What makes the Waterkeeper Gala the highlight of our year? The event raises funds for swimmable, drinkable, fishable water. But the true impact is much greater than the dollars-raised tally. Unexpected relationships. Behind-the-scenes moments. They have a big impact.
That's why we say that “one night can change the future.”
From programs to partnerships, here are four surprising ways the Waterkeeper Gala has changed the future of Canadian waterways for the better.
1. Propelling Swim Guide
In 2012, we were looking for a host for our inaugural gala. Corus Entertainment stepped forward in a big way, offering an event space overlooking Toronto’s Harbour. It was perfect for our fledgling event.
Corus also donated free radio advertising time in Toronto, Hamilton, and Kingston. Summer was just beginning, so the airtime was used to promote the then-new Swim Guide beach information app. Terry O’Reilly created (and donated) all 3 ads for us.
The publicity helped make Swim Guide one of Canada’s most successful apps and protected thousands of people from waterborne illnesses.
2. Inspiring the National Water Centre
Last year in Saint John, New Brunswick, we officially opened the National Water Centre. It’s Canada’s first centre dedicated to celebrating the role of water and waterways in Canadian culture.
The Centre could not have been made possible had it not been for the relationships made at the gala.
- Kenneth and Tasha Irving, gala guests in 2012, chose to donate the property after learning more about our cause.
- Photographer Edward Burtynsky and filmmaker Jennifer Baichwal (our art auction curators) used their knowledge of the Canadian arts to help us hone the Centre’s mission.
- The RBC Blue Water Project (gala presenting sponsor) funded the Centre’s launch and the first season of programming.
- Our platinum gala sponsor Lafarge also played a crucial role in preparing the Centre for its opening.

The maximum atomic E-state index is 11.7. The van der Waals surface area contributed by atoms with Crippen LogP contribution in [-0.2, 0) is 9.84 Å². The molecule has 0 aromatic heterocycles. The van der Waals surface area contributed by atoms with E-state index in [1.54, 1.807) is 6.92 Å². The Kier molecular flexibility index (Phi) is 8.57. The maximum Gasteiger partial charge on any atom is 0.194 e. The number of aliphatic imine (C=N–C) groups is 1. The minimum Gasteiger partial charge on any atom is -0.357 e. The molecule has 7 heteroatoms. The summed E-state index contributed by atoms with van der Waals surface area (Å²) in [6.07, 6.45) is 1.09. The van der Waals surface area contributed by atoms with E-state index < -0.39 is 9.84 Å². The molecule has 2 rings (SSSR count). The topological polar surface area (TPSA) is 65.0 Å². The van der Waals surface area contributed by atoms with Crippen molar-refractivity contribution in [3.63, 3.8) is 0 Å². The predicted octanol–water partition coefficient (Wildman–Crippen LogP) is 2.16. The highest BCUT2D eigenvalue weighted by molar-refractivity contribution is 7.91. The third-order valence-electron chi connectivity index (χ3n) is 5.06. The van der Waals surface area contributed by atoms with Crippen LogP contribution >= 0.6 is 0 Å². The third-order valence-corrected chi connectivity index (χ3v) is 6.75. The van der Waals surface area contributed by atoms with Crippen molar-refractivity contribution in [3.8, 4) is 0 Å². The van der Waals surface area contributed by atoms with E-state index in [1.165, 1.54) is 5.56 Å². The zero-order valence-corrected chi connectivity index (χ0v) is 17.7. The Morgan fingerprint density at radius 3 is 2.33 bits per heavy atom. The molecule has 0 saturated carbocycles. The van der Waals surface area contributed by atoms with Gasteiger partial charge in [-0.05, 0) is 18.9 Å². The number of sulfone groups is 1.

Today, the National Water Centre is helping to develop water leaders from all walks of life.
3. Developing “Watermarks”
In 2014, Canadian icons took to the stage one after the other to share their water stories. This incredibly powerful show was curated by Gord Downie and a highlight for many attendees.
What you may not know is that the “Watermark” concept is now being incorporated into Waterkeeper’s core programming. McKeil Marine, our first-ever gold sponsor, even invited Waterkeeper to its recent all-crew meeting to collect Watermarks from their team.
Watermarking is a powerful process. You’ll see how the idea has evolved at this year’s gala on April 23.
4. Reaching communities across Canada
Last year’s gala brought together 350 guests, artists, and sponsors - more than any previous year.
Fraser Riverkeeper's Lauren Brown Hornor was in the room that night, too. Inspired by the evening, she is bringing the Waterkeeper Gala tradition to the West Coast this month.
The Waterkeeper Gala Vancouver takes place April 18, 2015 at the Rosewood Hotel Georgia. It’s a collaboration between our two organizations, with 75% of the funds raised dedicated to supporting Swim Guide and Watermark initiatives on the west coast.
That's not all: Shortly after our gala in Toronto, the annual Ottawa Riverkeeper Gala follows in May. Don’t be surprised if some Watermarks pop up in the nation’s capital, too! Our friends in Edmonton are also celebrating 5 years this year. Stay tuned ...
One night can change the future
All told, the Waterkeeper Gala has nurtured relationships and raised funds to improve the lives of 300,000 Canadians. Our guests have supported swimmable, drinkable, fishable water in a big, big way over the last three years. And the movement is growing.
That's why we say one night can change the future. Because the Waterkeeper Gala raises money for effective programs. It inspires leaders to step forward with new initiatives. It brings together old friends. In the process, it brings Canadians closer to a swimmable, drinkable, fishable future.